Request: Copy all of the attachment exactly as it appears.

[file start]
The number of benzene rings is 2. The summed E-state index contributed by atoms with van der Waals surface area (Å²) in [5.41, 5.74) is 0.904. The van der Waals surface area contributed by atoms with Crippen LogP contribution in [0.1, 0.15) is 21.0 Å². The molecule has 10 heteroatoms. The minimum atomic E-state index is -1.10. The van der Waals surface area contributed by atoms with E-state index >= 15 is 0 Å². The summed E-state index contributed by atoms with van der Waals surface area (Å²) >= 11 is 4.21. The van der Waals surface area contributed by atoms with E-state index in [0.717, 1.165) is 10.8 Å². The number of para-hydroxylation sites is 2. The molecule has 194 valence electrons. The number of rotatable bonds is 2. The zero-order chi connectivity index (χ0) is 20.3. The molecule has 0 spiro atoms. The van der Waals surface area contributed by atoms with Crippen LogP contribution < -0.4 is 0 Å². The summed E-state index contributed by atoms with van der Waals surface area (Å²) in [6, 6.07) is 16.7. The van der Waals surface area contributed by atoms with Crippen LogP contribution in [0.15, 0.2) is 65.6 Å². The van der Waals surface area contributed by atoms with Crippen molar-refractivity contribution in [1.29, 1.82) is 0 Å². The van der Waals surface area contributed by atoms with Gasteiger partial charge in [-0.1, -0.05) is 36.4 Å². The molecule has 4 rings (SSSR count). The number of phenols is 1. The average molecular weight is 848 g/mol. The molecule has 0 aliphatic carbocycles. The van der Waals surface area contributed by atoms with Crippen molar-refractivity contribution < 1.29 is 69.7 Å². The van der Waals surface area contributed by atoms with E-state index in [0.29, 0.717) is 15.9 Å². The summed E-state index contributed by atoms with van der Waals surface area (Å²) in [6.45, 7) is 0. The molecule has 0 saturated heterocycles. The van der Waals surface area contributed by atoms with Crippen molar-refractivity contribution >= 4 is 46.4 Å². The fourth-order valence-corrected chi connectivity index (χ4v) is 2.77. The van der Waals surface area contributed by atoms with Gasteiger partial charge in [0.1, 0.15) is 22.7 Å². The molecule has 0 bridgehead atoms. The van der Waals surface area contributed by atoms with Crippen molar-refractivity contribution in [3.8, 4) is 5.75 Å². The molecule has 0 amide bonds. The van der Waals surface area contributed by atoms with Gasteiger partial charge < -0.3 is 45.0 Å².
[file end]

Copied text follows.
The number of benzene rings is 2. The summed E-state index contributed by atoms with van der Waals surface area (Å²) in [5.41, 5.74) is 0.904. The van der Waals surface area contributed by atoms with Crippen LogP contribution in [0.1, 0.15) is 21.0 Å². The molecule has 10 heteroatoms. The minimum atomic E-state index is -1.10. The van der Waals surface area contributed by atoms with E-state index >= 15 is 0 Å². The summed E-state index contributed by atoms with van der Waals surface area (Å²) >= 11 is 4.21. The van der Waals surface area contributed by atoms with E-state index in [0.717, 1.165) is 10.8 Å². The number of para-hydroxylation sites is 2. The molecule has 194 valence electrons. The number of rotatable bonds is 2. The zero-order chi connectivity index (χ0) is 20.3. The molecule has 0 spiro atoms. The van der Waals surface area contributed by atoms with Crippen LogP contribution < -0.4 is 0 Å². The summed E-state index contributed by atoms with van der Waals surface area (Å²) in [6, 6.07) is 16.7. The van der Waals surface area contributed by atoms with Crippen LogP contribution in [0.15, 0.2) is 65.6 Å². The van der Waals surface area contributed by atoms with Crippen molar-refractivity contribution in [1.29, 1.82) is 0 Å². The van der Waals surface area contributed by atoms with Gasteiger partial charge in [-0.1, -0.05) is 36.4 Å². The molecule has 4 rings (SSSR count). The number of phenols is 1. The average molecular weight is 848 g/mol. The molecule has 0 aliphatic carbocycles. The van der Waals surface area contributed by atoms with Crippen molar-refractivity contribution < 1.29 is 69.7 Å². The van der Waals surface area contributed by atoms with E-state index in [0.29, 0.717) is 15.9 Å². The summed E-state index contributed by atoms with van der Waals surface area (Å²) in [6.45, 7) is 0. The molecule has 0 saturated heterocycles. The van der Waals surface area contributed by atoms with Crippen molar-refractivity contribution >= 4 is 46.4 Å². The fourth-order valence-corrected chi connectivity index (χ4v) is 2.77. The van der Waals surface area contributed by atoms with Gasteiger partial charge in [0.1, 0.15) is 22.7 Å². The molecule has 0 bridgehead atoms. The van der Waals surface area contributed by atoms with Crippen molar-refractivity contribution in [3.8, 4) is 5.75 Å². The molecule has 0 amide bonds. The van der Waals surface area contributed by atoms with Gasteiger partial charge < -0.3 is 45.0 Å².